Wikis, the anyone can edit anytime website

This description, taken from Will Richardson’s book, Blogs, Wikis and Podcasts and Other Powerful WebTools for Classrooms (p. 55) introduces us to the versatility of wikis.  Depending on the wiki program you choose to work with, they are simple, quick (short form of the Hawaiian, wiki wiki, p. 55), collaborative, non-linear, dynamic web sites that can be used by teachers and students for a variety of purposes that I’ll talk about in this posting.  A video by Common Craft illustrates the simplicity and dynamic nature of this web 2.0 tool:

When I began considering how I would approach the topic of wikis, it seemed to me that  the best place to start was with one of the most famous wikis of all, Wikipedia.  This is both a controversial yet impressive wiki that, as Will Richardson writes, “is attempting to store the sum of human knowledge” with “3 million separate entries.” (p. 55)  This is no mean feet and could certainly not grow at the rate it does without the constant contributions of individuals who are interested in the value, need, and role of Wikipedia.  In schools, there often seems to be suspicion surrounding the trustworthiness of information found on Wikipedia but Richardson reassures the skeptics – “there are vastly more people who want to make it right than those who want to make it wrong.” (p. 56)

Wikis in school=real collaboration

“From the hands of people just like us with the concept that everyone together is smarter than anyone alone.” (Richardson, p.57)  Whether we’re talking about inter-district collaboration, professional learning communities (PLC’s) or students collaborating on a writing assignment, wikis bring people together.

The world of wikis expands far beyond Wikipedia and some quick searching proves this.  There is Wiktionary, Wikirecipies, and Wikiquotes, Wikibooks, Wikijunior to list a few.  The power of collaboration from diverse contributors makes these sites real treasure troves of inspiring resources.  So, as long as Wikipedia is among the “top 10 search results students are using, (p. 58) educators need to understand what it is and how it is created so that they can guide their students to become astute, 21st century researchers.  As Richardson states, “as we continue to move toward a world where everyone has access to ideas and where collaboration is the expectation rather than the exception, wikis can go a long way toward teaching our students some very useful skills for their future.” (p. 59)

Wikis and my professional development

As a student in the TLDL program, I have created a wiki and read a great many through researching various topics.  While I am very much on the learning curve with web 2.0 tools, creating a path finder wiki was a valuable experience during the inquiry course.  I can certainly see creating others for various purposes in future learning, especially if a study group is working together on a topic.  In the larger classes, the small study group format helps ease collaboration by reducing the stress of trying to manage discussion and sharing with 30 or more other students.

Anne’s pathfinder wiki

Throughout the posting, I will list some of the wikis that I found particularly helpful to my library teaching situation.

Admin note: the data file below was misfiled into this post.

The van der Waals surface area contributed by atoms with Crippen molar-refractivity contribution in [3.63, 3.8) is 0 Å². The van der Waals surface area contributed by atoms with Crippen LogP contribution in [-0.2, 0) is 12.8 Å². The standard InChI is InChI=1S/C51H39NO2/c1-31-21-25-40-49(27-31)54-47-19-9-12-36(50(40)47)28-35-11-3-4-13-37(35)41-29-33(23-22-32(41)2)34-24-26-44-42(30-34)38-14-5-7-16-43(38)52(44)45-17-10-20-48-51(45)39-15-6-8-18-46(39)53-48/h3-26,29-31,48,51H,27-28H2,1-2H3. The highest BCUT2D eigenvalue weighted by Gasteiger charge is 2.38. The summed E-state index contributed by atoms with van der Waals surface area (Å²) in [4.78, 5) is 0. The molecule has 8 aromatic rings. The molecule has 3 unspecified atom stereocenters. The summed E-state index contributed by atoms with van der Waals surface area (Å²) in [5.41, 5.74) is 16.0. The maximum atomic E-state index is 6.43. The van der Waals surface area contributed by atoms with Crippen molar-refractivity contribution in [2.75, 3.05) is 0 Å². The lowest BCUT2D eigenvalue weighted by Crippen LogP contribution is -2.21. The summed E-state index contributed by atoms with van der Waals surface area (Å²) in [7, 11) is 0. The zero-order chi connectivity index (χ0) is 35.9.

In an article called, “Working Wikis” Ellen Ullman (Aug 2010) discusses the use of wikis by professionals in a school district in New Jersey.  “With a wiki, we can be the expert or invite an expert to comment.  Everyone can put in their two cents, and in real time.” (p.18).  Wikis benefit teacher, administrators, parents and students.  “Two more benefits of wikis are their historical value” as well as the fact that attachments are available for teachers. (p.18)

Doug Achterman in his article, “Beyond Wikipedia” lists “five features of wikis that can make them an effective tool in facilitating such collaborative efforts:” (p.19-22)

  1. Ease of use
  2. Spaces for students to create products individually, in small groups, and as a whole group.
  3. Ability to create a non-linear document structure through hyperlinks.
  4. A built-in mechanism for reflection and metacognition
  5. A means of tracking individual, small group, and whole group progress through an assignment.

Whether for professional collaboration or student learning, theses features of wikis make them a dynamic and manageable environment for creating and sharing.  Other features of wikis not listed above that make them such adaptable sites for learning, sharing and collaborating are:

  • graphics can be added
  • links can be inserted
  • annotations added
  • there’s room for reflection (discussion tab)
  • Power Points can be included
  • audio and video can also be added (Richardson, p. 62)

Students and wikis

I haven’t taught with wikis yet.  I don’t work with any teachers directly who use them or have indicated an interest in using them yet.  There are teachers in our district though who have used them in their classrooms with great success and positive outcomes.  I am currently working with two colleagues using Edmodo for novel studies because of the secure nature of this tool but from my reading and research, there are many teachers out there using wikis to achieve similar goals.  Wikis can be completely open to the public or password protected or accessible only by registered users so the security concerns can be managed as the circumstances require.  These features, of course, may vary from program to program